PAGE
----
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Examining the diversity deficit in entertainment news




Diversity in entertainment reporting roundtable guests.
Diversity in entertainment reporting roundtable guests.
Eric Deggans, Alynda Wheat, Tre'vell Anderson

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The media has been flooded with stories castigating Hollywood for its perennial problems with a lack of racial diversity. But what about all the reporters writing those stories?

Many of them are white, too.

Take Two examined the racial diversity (or lack thereof) among entertainment reporters and critics. 

Here are a few highlights from the roundtable discussion. 

Eric Deggans, TV critic for NPR

I'm going to guess that all of you love what you do ... but we're not seeing a lot of people of color reporting on entertainment. Why do you think that is? 

"It seems at every level, journalism organizations are struggling to match the diversity of the communities that they cover ... I think another problem is that a lot of journalism outlets are challenged economically, and so if you're a young person of color and you're smart and you have a lot of options open to you, do you go to work for a newspaper when the newspaper industry is declining? Do you go to work for a website that may not pay you or may pay you very little? I started my career at a time when you could get good paying jobs at newspapers and hone your skills as an arts critic and those pathways ... are almost gone. So, I think part of it is the decline of the media industry, and part of it is the fact that the news industry has always struggled to be diverse."

Alynda Wheat, senior writer at People Magazine

Is entertainment reporting somehow different from other fields of reporting when it comes to diversity?

"Well, in one particular way in that it is much harder to break into. People would ... rather report on Beyonce than they would on the NASDAQ or politics ... It's a fun field to be in and therefore it's incredibly competitive. Eric is right definitely about the economics. I think I am the only parent in my office who doesn't have either a stay-at-home partner or a nanny. That's a real economic challenge and one that's almost impossible for a lot of journalists of color to overcome -- and we are. We're still fighting to prove that we belong in the newsrooms, we're still fighting to get notice from the editors and people who do the hiring and it's a tough barrier."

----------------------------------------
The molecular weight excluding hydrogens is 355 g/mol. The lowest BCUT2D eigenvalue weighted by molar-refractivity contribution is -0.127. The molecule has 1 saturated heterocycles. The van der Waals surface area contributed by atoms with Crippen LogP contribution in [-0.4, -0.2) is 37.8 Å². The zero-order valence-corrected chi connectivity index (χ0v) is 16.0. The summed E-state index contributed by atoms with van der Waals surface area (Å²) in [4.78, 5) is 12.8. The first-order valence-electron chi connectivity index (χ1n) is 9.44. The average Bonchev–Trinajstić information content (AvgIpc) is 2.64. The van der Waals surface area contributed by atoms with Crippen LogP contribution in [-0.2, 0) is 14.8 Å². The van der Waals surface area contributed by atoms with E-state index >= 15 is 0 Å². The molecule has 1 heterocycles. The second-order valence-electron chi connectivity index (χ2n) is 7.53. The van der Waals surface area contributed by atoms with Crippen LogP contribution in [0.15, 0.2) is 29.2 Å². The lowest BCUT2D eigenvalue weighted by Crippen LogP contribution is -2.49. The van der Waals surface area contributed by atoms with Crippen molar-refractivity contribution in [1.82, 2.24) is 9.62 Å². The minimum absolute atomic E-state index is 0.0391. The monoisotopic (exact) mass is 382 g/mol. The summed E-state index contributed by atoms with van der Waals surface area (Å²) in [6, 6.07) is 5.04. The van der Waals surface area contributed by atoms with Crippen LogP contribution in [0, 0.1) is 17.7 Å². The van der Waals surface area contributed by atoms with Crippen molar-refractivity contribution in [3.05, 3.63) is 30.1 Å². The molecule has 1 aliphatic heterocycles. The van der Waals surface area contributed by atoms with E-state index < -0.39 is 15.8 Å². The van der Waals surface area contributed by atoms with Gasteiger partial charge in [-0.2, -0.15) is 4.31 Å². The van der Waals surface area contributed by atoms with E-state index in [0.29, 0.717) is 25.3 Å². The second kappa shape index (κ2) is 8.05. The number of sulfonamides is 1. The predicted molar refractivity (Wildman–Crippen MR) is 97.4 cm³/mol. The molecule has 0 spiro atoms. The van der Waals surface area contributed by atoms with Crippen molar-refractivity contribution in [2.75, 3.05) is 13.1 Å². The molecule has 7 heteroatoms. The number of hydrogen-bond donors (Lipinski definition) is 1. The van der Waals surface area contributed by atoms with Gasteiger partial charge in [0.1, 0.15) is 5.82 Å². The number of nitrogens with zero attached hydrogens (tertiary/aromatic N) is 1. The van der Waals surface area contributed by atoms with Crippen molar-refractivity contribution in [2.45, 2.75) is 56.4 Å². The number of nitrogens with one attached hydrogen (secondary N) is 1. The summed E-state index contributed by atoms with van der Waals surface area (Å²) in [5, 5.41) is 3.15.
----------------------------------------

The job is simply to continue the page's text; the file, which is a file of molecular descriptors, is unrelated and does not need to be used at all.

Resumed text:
Tre'vell Anderson, reporter for the LA Times

Tre'vell, you're in the LA Times newsroom. Is there this moment ... that they say, 'OK, here's this big film and it's 'Straight Outta Compton.' Do all eyes turn to you and say, 'Oh, I guess you're going to go,' and how does that make you feel? 

"I think there are definitely moments where there seems to be a 'black movie' that's coming out that we think we need to cover and a number of people expect either me to be interested in doing it or they automatically assign it. Now, I will say that I am more -- often than not -- leaning toward and wanting to write about those particular movies. If it's a ... lower budget black film that we may not necessarily always focus on, I do want to give it some shine if I can. But, I will say that it has to be a 'Straight Outta Compton,' it has to be a 'Creed' for the other reporters who are all white to pipe up and say they want to cover it."

Guests:

Press the blue play button above to hear the round table discussion.